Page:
Educators born during or since 1966 who do not have vaccination records of two doses of MMR, or do not have antibodies for rubella, require vaccination.

  • Varicella if they have not previously been infected with chickenpox.
  • Pertussis. An adult booster dose is especially important for those educators caring for the youngest children who are not fully vaccinated.
  • Hepatitis B if caring for unimmunised children with intellectual disabilities (although the risk is low).

Our service will:

  • regularly provide educators and staff with information about diseases that can be prevented by immunisation through in-service training sessions, fact sheets and the Staying Healthy in Childcare publication.
  • regularly advise educators and staff that some infectious diseases may injure an unborn child if the mother is infected while pregnant through in-service training sessions, fact sheets and the Staying Healthy in Childcare publication. These infections include chickenpox, cytomegalovirus and rubella (German measles) .
  • ask new employees to confirm in writing that we have provided this information during their induction.
  • encourage all non-immune staff to be vaccinated.
  • advise female educators / staff who are not fully immunised to consider doing so before getting pregnant.
  • advise pregnant educators and staff to review the Staying Healthy in Childcare publication and consult their medical practitioner to consider the risks of continuing to work at the service.
  • ensure pregnant educators and staff follow good infection control and hygiene procedures.
  • consider restricting pregnant educators and staff to working only with toilet trained children.

 

 

Recommended Minimum Periods of Exclusion
National Health and Medical Research Council.
Staying Healthy in Child Care. 4th edition, Commonwealth of Australia 2005.

Children who are unwell should not attend the service.
Definition of ‘Contacts’ will vary according to disease. Please refer to specific Fact Sheets for definition of ‘Contacts’.
Amoebiasis (Entamoeba histolytica)
Exclude until there has not been a loose bowel motion for 24 hours.
Exclusion of Contacts - Not excluded.
Campylobacter
Exclude until there has not been a loose bowel motion for 24 hours.
Exclusion of Contacts - Not excluded.

Candidiasis (See ‘Thrush’)

Chickenpox (Varicella)
Exclude until all blisters have dried. This is usually at least 5 days after the rash first appeared in unimmunised children and less in immunised children. Any child with an immune deficiency (for example, leukaemia) or receiving chemotherapy should be excluded for their own protection. Otherwise, not excluded.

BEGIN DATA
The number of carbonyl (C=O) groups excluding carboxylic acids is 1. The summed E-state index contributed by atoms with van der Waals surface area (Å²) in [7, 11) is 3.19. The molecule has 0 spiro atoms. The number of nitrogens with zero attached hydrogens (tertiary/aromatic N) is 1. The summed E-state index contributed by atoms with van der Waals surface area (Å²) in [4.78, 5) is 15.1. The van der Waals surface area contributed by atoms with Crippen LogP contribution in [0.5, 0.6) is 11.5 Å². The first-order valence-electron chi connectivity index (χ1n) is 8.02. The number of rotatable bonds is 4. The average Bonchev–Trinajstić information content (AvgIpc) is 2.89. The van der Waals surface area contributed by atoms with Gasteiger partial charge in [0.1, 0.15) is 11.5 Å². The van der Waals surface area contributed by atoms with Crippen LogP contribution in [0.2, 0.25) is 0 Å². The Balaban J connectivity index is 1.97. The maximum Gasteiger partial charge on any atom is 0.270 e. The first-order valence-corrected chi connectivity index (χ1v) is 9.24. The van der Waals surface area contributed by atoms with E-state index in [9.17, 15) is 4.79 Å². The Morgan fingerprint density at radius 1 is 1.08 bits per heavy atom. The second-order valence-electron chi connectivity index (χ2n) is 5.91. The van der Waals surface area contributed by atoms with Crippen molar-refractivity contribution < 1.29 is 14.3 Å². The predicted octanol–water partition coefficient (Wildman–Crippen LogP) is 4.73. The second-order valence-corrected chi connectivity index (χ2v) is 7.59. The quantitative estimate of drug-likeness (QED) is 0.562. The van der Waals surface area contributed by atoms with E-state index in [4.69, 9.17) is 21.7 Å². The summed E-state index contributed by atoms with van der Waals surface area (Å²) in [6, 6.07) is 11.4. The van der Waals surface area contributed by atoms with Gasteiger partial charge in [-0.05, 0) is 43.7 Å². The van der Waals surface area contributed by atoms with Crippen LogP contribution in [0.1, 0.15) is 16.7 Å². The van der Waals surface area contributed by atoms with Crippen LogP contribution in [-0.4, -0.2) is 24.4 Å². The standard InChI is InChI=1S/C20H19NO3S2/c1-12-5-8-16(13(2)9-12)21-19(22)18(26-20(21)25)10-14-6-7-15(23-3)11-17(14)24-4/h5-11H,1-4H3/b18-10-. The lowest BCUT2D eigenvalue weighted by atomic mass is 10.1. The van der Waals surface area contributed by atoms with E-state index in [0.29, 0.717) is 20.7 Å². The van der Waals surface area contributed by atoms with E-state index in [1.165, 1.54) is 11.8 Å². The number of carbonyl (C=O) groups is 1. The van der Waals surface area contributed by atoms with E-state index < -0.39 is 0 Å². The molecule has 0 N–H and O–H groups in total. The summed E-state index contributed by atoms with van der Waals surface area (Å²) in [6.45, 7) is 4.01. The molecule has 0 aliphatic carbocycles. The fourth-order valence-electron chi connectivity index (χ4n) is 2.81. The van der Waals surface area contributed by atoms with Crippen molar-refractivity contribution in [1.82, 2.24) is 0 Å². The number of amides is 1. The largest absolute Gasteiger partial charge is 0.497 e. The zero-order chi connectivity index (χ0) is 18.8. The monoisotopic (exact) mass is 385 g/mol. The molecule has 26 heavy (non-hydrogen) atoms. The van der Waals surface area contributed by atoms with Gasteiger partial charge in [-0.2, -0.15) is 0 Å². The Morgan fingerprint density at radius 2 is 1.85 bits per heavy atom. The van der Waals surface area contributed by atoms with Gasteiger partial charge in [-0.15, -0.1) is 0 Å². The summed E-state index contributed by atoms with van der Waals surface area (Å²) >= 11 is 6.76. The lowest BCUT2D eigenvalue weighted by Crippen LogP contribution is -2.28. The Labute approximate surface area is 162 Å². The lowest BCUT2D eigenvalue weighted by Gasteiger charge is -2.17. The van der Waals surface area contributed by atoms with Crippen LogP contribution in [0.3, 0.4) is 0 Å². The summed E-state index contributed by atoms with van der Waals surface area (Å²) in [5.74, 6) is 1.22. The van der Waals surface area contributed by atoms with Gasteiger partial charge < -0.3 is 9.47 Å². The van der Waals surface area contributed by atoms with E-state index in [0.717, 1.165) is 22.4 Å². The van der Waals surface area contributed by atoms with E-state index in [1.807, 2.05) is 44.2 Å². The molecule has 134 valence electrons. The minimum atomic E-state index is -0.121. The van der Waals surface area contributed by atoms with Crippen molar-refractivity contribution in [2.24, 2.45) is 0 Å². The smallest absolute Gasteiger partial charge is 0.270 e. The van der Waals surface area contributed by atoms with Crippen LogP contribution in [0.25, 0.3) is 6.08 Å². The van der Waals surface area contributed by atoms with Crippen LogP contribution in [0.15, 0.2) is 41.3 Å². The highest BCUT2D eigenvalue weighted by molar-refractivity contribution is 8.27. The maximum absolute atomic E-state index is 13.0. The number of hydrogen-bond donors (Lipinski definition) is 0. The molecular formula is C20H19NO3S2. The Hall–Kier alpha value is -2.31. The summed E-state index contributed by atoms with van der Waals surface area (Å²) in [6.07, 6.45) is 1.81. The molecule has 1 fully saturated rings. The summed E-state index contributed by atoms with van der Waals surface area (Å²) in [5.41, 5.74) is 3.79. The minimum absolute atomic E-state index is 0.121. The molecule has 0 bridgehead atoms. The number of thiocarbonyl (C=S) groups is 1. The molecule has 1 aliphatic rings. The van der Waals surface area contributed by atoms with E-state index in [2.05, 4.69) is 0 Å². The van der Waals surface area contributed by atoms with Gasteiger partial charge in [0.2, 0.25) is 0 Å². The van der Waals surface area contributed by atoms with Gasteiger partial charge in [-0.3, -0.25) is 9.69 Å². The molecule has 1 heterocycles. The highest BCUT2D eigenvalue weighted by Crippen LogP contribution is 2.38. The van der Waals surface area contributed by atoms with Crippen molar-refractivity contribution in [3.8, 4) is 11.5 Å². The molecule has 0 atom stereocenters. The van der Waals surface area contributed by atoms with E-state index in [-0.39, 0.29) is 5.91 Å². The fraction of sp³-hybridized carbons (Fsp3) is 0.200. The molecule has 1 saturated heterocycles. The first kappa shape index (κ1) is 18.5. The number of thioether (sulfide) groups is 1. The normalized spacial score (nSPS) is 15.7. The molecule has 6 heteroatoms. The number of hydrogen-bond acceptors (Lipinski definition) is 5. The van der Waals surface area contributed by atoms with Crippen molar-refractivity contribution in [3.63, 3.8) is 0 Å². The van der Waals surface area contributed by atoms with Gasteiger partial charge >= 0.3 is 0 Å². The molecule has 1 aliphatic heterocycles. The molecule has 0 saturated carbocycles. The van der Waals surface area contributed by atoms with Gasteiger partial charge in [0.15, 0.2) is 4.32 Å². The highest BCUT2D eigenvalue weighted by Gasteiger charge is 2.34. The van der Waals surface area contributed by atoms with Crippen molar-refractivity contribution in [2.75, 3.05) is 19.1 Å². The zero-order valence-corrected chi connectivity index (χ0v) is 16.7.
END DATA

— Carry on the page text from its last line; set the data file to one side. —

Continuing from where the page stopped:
CMV (Cytomegalovirus infection)
Exclusion is NOT necessary.
Exclusion of Contacts - Not excluded.
Cryptosporidium infection
Exclude until there has not been a loose bowel motion for 24 hours.
Exclusion of Contacts – Not excluded.
Diarrhoea (No organism identified)
Exclude until there has not been a loose bowel motion for 24 hours.
Exclusion of Contacts - Not excluded.
Diphtheria
Exclude until medical certificate of recovery is received following at least 2 negative throat swabs, the first swab not less than 24 hours after finishing a course of antibiotics followed by another swab 48 hours later.
Exclude contacts that live in the same house until cleared to return by an appropriate health authority.

German measles (See ‘Rubella’)

Giardiasis
Exclude until there has not been a loose bowel motion for 24 hours.
Exclusion of Contacts - Not excluded.
Glandular fever (Mononucleosis, EBV infection)
Exclusion is NOT necessary.
Exclusion of Contacts - Not excluded.
Hand, foot and mouth disease
Exclude until all blisters have dried.
Exclusion of Contacts - Not excluded.
Haemophilus influenzae type B (Hib)
Exclude until the individual has received appropriate antibiotic treatment for at least 4 days. Exclusion of Contacts - Not excluded.
Head lice (Pediculosis)
Exclusion is NOT necessary if effective treatment is commenced prior to the next day at child care (i.e. the child doesn’t need to be sent home immediately if head lice are detected).
Exclusion of Contacts - Not excluded.
Hepatitis A
Exclude until a medical certificate of recovery is received, but not before seven days after the onset of jaundice.
Exclusion of Contacts - Not excluded.
Hepatitis B
Exclusion is NOT necessary.
Exclusion of Contacts - Not excluded.
Hepatitis C
Exclusion is NOT necessary.
Exclusion of Contacts - Not excluded.
Herpes simplex (cold sores, fever blisters)
Exclusion is not necessary if the individual is developmentally capable of maintaining hygiene practices to minimise the risk of transmission.
If the individual is unable to comply with these practices they should be excluded until the sores are dry. Sores should be covered by a dressing where possible.
Exclusion of Contacts - Not excluded.
Human Immunodeficiency Virus (HIV/AIDS)
Exclusion is NOT necessary. If the individual is severely immunocompromised, they will be vulnerable to other individual’s illnesses.